Harvard’s Department of History of Art and Architecture recently bolstered its modern-art scholarship by naming art historian, editor, critic, and curator Benjamin Buchloh the Franklin D. and Florence Rosenblatt Professor of Modern Art, effective September 1.
Buchloh’s work focuses on twentieth-century art, and he specializes in American and European modernism and the relationship between the historical avant-garde movements of the pre-World War II era with the neo-avant-garde movements after the war. The artistic break created by World War II has remained the focal point of Buchloh’s academic career.
“Of the scholars working on post-1945 art today, Buchloh is perhaps the only one for whom the question, raised by Theodor Adorno in the field of literature, about the possibility of art (and criticism) after the catastrophic trauma of World War II has remained absolutely central,” Yve-Alain Bois, the former chair of the history of art and architecture department, wrote in a note to Franklin D. Rosenblatt.
Bois, who was Pulitzer professor of modern art and one of the department’s star scholars in that field, left Harvard this summer for an appointment at Princeton’s Institute for Advanced Study.
Buchloh’s appointment comes at a time when the department is expanding its modernist expertise—despite losing Bois. It has doubled its faculty ranks within the last five years, Bois says.
“We were successful in convincing the administration that we needed more faculty in this area, given the huge demand on the part of students (and also if we wanted to remain competitive with other graduate programs),” Bois wrote in an e-mail to the Crimson.
“The appointment of Buchloh was kind of a miracle—no one had expected he would be interested in the position,” added Bois, who assumed his new post at Princeton last week. “But it comes at the right time.”
Buchloh’s move to Harvard marks another stage in a career that has spanned several fields, from academia to journalism, and continents, from Europe to America. His past posts have included an editorship at the German art journal Interfunktionen; teaching positions at art schools like the Staatliche Kunstakademie in Düsseldorf, the Nova Scotia College of Art and Design, and Cal Arts; and appointments in art history at SUNY Westbury, the University of Chicago, MIT, and, most recently, Barnard College and Columbia.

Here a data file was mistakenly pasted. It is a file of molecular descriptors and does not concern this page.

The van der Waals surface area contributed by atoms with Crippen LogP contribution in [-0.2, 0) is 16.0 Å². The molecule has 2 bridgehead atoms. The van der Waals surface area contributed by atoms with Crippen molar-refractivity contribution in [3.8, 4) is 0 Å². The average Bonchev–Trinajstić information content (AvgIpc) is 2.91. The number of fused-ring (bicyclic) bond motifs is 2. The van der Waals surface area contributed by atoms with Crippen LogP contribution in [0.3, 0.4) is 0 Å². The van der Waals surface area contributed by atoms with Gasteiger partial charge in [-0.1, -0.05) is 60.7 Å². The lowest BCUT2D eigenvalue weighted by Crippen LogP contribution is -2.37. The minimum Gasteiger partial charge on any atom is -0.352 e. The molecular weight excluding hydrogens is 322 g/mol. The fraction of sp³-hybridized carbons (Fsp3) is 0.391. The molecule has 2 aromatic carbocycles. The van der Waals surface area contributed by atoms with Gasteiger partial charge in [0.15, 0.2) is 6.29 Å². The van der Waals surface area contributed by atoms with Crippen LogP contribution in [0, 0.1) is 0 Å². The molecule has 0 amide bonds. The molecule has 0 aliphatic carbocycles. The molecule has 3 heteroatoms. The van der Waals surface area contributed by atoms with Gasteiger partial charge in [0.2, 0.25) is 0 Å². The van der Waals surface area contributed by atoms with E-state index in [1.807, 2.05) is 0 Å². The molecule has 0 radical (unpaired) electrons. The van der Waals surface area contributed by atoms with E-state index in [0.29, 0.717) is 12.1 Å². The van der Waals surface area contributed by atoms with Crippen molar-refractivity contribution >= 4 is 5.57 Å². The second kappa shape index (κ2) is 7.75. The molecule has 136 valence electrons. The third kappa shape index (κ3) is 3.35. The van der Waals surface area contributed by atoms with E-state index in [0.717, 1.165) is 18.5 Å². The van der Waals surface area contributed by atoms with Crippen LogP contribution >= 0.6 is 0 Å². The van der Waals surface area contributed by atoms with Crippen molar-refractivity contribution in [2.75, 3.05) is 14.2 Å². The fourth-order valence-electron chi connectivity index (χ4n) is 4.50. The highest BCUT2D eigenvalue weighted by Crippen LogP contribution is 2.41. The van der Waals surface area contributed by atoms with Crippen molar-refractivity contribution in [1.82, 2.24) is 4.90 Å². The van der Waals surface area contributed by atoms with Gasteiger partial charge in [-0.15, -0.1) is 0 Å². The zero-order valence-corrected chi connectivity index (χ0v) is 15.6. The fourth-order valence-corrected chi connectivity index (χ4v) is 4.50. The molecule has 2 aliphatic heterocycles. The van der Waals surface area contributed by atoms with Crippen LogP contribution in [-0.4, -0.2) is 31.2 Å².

In these positions, Buchloh established himself as one of the most important names in postwar art scholarship. His scholarly writings seek to reconcile the differences between formalism and historicism, two disciplinary approaches that are often seen as being at odds with each other.
“I do not believe that it is possible at this point to write art history outside of a specifically defined theoretical framework, least of all an art history of the twentieth century,” Buchloh wrote in an e-mail.
Buchloh is both historian and critic, and his seminal 1981 essay, “Figures of Authority, Ciphers of Regression,” offers both incisive historical analysis and rejects the neo-conservative art trends of the late 1970s, according to Bois.
Buchloh plans to teach graduate seminars in postwar art, alternating between an American and a European focus. He will offer introductory lecture courses for undergraduates on visual modernity and modernism, with a special focus on the changing relationship between modernism and mass culture.
Buchloh is now finishing a monograph on the German painter Gerhard Richter, whom he has studied for two decades and whose reputation he has greatly advanced.
Bois praised Buchloh’s exploration of the artist. “No book is more eagerly awaited in the art world,” he said in an e-mail.
Richter’s work, Buchloh wrote, “embodies some of the central questions that have defined my work in the past ten years”—including the relationship between historical and neo-avant-garde artists, the extent of interaction between American and European artists after the war, and the shifting roles of photography in pre- and postwar art.
Buchloh is also finishing Volume II of his collected essays, “Formalism and Historicity: Models and Methods in Twentieth Century Art,” which traces the trajectory of the prewar avant-garde art movement into the postwar era, the Conceptual Art movement, and more recent montage techniques.
“I am extremely happy to join one of the best departments of art history in the U.S., and I am looking forward to contribute to the art department’s expansion into the field of twentieth century art history,” Buchloh wrote in an e-mail. “In particular, it was of course the offer of the Franklin and Florence Rosenblatt Chair in Post War American Art that made me decide to join the department, since it stated a first and programmatic commitment to the field of my research and writing in Post War Art History.”
Buchloh will be joined by new appointee Carrie Lambert-Beatty, an assistant professor in the art history and VES departments with special interests in post-1960 art.
Bois said that the department still seeks to fill endowed chairs in Spanish and South and Southeast Asian art, and to hire for positions in seventeenth-century European and pre-Columbian art and modern architecture.
—Staff writer Samuel C. Scott can be reached at firstname.lastname@example.org.